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Death, remembered, should be like a mirror, who tells us life is but a breath; to trust it, error.
      - William Shakespeare

Eyes, look your last!
  Arms, take your last embrace! and lips O you
    The doors of breath, seal with a righteous kiss
      A dateless bargain to engrossing death.
      - William Shakespeare

For in that sleep of death what dreams may come.
      - William Shakespeare

He gave his honours to the world again,
  His blessed part to heaven, and slept in peace.
      - William Shakespeare

He that dies this year is quit for the next.
      - William Shakespeare

He that hath a will to die by himself,
  Fears it not from another.
      - William Shakespeare

How oft, when men are at the point of death,
  Have they been merry! which their keepers call
    A lightning before death.
      - William Shakespeare

Just death, kind umpire of men's miseries.
      - William Shakespeare

Kings and mightiest potentates must die,
  For that's the end of human misery.
      - William Shakespeare

Men must endure their going hence,
  Even as their coming hither.
      - William Shakespeare

Nothing can we call our own but death, and that small model of the barren earth which serves as paste and cover to our bones.
      - William Shakespeare

O mighty Caesar! dost thou lie so low? Are all thy conquests, glories, triumphs, spoils, shrunk to this little measure?
      - William Shakespeare

Passing through Nature to eternity.
      - William Shakespeare

The blind cave of eternal night.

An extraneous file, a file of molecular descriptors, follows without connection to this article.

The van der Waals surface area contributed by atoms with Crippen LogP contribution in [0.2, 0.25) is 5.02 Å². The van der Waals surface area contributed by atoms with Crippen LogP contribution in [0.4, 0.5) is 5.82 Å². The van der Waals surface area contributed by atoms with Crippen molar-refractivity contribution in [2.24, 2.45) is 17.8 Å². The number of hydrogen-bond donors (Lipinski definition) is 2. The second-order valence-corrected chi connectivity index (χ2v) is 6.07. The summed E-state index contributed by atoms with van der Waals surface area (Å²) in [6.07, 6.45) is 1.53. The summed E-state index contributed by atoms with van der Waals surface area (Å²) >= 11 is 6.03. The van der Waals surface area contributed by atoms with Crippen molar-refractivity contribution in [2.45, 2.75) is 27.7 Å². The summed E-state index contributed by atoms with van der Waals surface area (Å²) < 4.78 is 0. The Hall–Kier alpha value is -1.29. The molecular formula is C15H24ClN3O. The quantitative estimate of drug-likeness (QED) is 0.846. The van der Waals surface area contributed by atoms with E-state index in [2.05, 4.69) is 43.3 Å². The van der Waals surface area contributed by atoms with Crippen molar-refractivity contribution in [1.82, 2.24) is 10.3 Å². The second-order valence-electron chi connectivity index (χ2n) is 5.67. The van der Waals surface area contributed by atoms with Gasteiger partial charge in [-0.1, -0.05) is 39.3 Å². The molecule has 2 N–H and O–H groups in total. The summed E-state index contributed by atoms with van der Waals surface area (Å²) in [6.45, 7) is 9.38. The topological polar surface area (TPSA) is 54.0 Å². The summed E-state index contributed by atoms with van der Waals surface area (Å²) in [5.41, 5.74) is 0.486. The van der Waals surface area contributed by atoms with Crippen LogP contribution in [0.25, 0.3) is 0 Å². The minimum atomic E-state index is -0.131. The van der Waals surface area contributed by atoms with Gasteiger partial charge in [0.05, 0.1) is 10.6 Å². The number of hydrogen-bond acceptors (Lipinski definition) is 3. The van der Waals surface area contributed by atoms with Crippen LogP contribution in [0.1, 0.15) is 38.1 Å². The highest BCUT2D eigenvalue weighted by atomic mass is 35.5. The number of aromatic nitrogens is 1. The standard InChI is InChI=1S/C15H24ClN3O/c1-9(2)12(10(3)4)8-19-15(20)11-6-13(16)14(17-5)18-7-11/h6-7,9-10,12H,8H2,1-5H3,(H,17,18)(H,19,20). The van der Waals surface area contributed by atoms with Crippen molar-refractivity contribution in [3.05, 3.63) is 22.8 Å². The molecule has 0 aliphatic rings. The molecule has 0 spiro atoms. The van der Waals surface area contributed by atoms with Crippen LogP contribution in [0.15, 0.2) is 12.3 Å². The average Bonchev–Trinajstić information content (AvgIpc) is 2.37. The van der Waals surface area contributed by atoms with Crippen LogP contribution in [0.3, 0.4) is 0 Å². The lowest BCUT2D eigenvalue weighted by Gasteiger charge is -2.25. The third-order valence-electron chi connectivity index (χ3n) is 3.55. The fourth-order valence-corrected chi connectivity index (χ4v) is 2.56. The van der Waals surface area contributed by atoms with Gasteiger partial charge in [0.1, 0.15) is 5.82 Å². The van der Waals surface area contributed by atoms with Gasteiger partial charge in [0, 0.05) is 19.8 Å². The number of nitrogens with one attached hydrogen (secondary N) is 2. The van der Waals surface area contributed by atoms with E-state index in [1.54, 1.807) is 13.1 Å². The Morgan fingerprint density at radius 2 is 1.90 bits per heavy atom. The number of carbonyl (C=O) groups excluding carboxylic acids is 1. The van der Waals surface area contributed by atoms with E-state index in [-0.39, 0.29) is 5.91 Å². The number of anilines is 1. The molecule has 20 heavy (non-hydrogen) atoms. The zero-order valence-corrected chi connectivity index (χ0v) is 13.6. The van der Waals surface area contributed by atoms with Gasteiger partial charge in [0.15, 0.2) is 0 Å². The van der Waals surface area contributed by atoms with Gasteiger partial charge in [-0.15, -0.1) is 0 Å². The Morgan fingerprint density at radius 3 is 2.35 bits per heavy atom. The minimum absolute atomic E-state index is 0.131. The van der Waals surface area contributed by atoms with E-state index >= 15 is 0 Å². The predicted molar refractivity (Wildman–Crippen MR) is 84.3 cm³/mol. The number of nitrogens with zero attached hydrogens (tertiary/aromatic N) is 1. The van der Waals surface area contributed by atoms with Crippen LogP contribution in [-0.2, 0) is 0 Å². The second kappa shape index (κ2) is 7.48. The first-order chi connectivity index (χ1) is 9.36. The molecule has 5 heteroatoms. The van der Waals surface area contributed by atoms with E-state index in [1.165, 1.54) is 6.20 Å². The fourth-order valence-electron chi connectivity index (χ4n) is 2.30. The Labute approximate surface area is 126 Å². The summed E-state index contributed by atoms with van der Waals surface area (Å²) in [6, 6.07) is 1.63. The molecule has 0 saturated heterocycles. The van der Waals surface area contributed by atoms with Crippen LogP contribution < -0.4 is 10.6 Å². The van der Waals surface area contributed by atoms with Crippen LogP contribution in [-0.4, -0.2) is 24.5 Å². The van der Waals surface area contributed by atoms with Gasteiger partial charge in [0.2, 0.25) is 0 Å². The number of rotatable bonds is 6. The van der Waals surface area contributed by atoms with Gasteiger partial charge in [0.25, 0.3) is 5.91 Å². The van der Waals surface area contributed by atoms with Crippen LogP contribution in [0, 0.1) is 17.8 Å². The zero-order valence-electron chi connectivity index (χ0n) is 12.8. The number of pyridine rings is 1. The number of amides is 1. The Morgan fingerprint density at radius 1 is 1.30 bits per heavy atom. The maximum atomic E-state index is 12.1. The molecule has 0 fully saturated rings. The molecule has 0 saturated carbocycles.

- William Shakespeare

The reconciling grave swallows distinction first, that made us foes, that all alike lie down in peace together.
      - William Shakespeare

The tongues of dying men enforce attention, like deep harmony.
      - William Shakespeare

The weariest and most loathed worldly life that age, ache, penury, and imprisonment can lay on nature is a paradise to what we fear of death.
      - William Shakespeare

There are few die well that die in a battle.
      - William Shakespeare

Though death be poor, it ends a mortal woe.
      - William Shakespeare

To what base uses may we return! Why may not imagination trace the noble dust of Alexander, till it find it, stopping a bunghole? As thus: Alexander died, Alexander was buried, Alexander returneth to dust; the dust is earth: of earth we make loam. And why of that loam, whereto be was converted, might they not stop a beer barrel?
      - William Shakespeare

Golden lads and girls all must,
  As chimney-sweepers, come to dust.
      - William Shakespeare, Cymbeline
         (Guiderius at IV, ii)

Do not for ever with thy vailed lids
  Seek for thy noble father in the dust.
    Thou know'st 'tis common. All that lives must die,
      Passing through nature to eternity.
      - William Shakespeare,
        Hamlet Prince of Denmark
         (Gertrude, Queen of Denmark at I, ii)

Why, what should be the fear?
  I do not set my life at a pin's fee,
    And for my soul, what can it do to that,
      Being a thing immortal as itself?
      - William Shakespeare,
        Hamlet Prince of Denmark
         (Hamlet at I, iv)

Thus was I sleeping by a brother's hand
  Of life, of crown, of queen at once dispatched,
    Cut off even in the blossoms of my sin,
      Unhouseled, disappointed, unaneled,
        No reck'ning made, but sent to my account
          With all my imperfections on my head.
      - William Shakespeare,
        Hamlet Prince of Denmark (Ghost at I, v)

To die, to sleep--
  No more--and by a sleep to day we end
    The heartache, and the thousand natural shocks
      That flesh is heir to. 'Tis a consummation
        Devoutly to be wished. To die, to sleep--
          To sleep--perchance to dream: ay, there's the rub,
            For in that sleep of death what dreams may come
              When we have shuffled off this mortal coil,
                Must give us pause.
      - William Shakespeare,
        Hamlet Prince of Denmark
         (Hamlet at III, i)

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